The variable incidence of psoriasis in sub-Saharan Africa


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Abstract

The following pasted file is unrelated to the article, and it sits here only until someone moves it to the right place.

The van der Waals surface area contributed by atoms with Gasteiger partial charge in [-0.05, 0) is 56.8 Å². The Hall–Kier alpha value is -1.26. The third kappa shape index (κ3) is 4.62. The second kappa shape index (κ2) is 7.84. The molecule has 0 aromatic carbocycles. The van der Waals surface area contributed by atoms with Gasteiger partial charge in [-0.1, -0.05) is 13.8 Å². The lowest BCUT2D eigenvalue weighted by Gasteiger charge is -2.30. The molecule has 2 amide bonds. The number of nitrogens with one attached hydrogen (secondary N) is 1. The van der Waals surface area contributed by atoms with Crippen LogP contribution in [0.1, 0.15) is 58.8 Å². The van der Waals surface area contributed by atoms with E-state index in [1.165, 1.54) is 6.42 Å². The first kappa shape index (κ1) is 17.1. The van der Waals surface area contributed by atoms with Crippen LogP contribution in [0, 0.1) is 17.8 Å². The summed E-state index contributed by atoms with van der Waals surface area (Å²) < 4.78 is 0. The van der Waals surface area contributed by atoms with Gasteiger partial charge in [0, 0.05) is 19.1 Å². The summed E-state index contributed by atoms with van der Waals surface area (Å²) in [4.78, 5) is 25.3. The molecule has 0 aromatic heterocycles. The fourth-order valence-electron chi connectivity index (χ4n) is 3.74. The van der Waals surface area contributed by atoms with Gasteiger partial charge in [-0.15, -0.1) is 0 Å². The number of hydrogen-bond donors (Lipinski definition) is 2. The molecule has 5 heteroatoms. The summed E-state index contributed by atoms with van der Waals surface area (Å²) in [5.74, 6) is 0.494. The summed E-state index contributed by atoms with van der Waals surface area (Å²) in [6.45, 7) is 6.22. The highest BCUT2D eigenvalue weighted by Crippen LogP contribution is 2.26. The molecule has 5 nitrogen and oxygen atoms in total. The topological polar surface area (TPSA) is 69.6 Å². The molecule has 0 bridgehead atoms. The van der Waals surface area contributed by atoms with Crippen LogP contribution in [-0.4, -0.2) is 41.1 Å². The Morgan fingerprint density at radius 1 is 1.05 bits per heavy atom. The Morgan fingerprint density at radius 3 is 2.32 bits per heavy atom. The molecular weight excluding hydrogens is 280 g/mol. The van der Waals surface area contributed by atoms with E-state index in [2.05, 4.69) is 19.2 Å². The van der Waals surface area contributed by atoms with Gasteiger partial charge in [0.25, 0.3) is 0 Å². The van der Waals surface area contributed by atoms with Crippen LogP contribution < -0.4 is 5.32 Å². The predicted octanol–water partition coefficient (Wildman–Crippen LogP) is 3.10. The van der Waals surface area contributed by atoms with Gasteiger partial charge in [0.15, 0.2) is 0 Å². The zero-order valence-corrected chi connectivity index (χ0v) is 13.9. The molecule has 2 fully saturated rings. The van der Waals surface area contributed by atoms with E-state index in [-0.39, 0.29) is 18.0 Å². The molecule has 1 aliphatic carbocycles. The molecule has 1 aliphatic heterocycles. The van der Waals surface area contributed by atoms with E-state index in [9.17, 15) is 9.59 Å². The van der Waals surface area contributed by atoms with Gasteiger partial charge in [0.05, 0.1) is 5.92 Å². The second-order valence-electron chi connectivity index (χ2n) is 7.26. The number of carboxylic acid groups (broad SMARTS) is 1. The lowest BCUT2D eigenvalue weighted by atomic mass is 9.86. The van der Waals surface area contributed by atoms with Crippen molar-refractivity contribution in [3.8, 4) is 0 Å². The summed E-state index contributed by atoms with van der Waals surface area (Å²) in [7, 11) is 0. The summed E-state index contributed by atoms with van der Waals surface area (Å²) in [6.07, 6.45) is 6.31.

BackgroundSurveys of skin disorders have previously provided information about the prevalence and incidence of psoriasis in sub-Saharan Africa; however, the geographic and ethnic trends which may be drawn from these surveys have not been fully described in previous studies, which considered only a fraction of the available data.MethodsA critical review of clinic-based surveys of psoriasis incidence and population-based studies of psoriasis prevalence is presented. The incidence of psoriasis is adjusted, wherever possible, to factor out the widely variable incidence of infectious skin conditions seen in African skin clinics. To distinguish between genetic and environmental factors that may be responsible for the variability of psoriasis incidence, attention is drawn to climate, human leukocyte antigen (HLA) frequencies, and language groups across the regions surveyed in sub-Saharan Africa.ResultsHigher psoriasis incidence rates are consistently observed in eastern Africa than in western Africa, consistent with more limited data on the prevalence of psoriasis in western Africa. Neither rainfall/humidity levels nor HLA frequencies can simply account for these differences; however, the ethnicities of sub-Saharan African peoples may be observed to parallel roughly the trend in psoriasis incidence. Western African countries, such as Nigeria, Mali, Senegal, and Sierra Leone, where lower rates of psoriasis incidence have been reported (less than 1.0% of skin disorders), are populated mainly by non-Bantu-speaking ethnic groups. Bantu-speaking peoples constitute a majority in the populations of most countries in eastern and southern sub-Saharan Africa, where the incidence of psoriasis varies widely. African Americans, whose largely non-Bantu-speaking African ancestry is shared with modern western Africans, also have relatively low psoriasis incidence rates by comparison with North American Caucasians.ConclusionsEthnic correlations both within Africa and between North America and Africa suggest that unidentified genetic factors, which differ between eastern and western sub-Saharan Africans, may govern the differential incidence of psoriasis.

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